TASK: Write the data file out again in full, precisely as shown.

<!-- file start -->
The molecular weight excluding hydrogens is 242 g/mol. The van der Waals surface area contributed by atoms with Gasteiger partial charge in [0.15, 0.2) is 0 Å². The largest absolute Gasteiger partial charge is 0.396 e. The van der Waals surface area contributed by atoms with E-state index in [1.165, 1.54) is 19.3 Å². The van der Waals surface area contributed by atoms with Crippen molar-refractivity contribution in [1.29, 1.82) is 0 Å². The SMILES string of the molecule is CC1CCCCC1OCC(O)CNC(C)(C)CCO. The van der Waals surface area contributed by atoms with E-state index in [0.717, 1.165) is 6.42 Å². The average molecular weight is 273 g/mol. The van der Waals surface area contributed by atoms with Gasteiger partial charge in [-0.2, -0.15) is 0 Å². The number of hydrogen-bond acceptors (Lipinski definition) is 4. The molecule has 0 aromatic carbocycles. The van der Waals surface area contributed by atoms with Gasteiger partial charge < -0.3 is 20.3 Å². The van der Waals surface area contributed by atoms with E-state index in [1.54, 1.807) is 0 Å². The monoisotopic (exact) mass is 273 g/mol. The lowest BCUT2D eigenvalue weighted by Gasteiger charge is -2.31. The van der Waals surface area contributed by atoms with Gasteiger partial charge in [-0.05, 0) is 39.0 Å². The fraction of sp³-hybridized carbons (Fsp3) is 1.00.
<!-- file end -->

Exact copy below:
The molecular weight excluding hydrogens is 242 g/mol. The van der Waals surface area contributed by atoms with Gasteiger partial charge in [0.15, 0.2) is 0 Å². The largest absolute Gasteiger partial charge is 0.396 e. The van der Waals surface area contributed by atoms with E-state index in [1.165, 1.54) is 19.3 Å². The van der Waals surface area contributed by atoms with Crippen molar-refractivity contribution in [1.29, 1.82) is 0 Å². The SMILES string of the molecule is CC1CCCCC1OCC(O)CNC(C)(C)CCO. The van der Waals surface area contributed by atoms with E-state index in [0.717, 1.165) is 6.42 Å². The average molecular weight is 273 g/mol. The van der Waals surface area contributed by atoms with Gasteiger partial charge in [-0.2, -0.15) is 0 Å². The number of hydrogen-bond acceptors (Lipinski definition) is 4. The molecule has 0 aromatic carbocycles. The van der Waals surface area contributed by atoms with Gasteiger partial charge < -0.3 is 20.3 Å². The van der Waals surface area contributed by atoms with E-state index in [1.54, 1.807) is 0 Å². The monoisotopic (exact) mass is 273 g/mol. The lowest BCUT2D eigenvalue weighted by Gasteiger charge is -2.31. The van der Waals surface area contributed by atoms with Gasteiger partial charge in [-0.05, 0) is 39.0 Å². The fraction of sp³-hybridized carbons (Fsp3) is 1.00.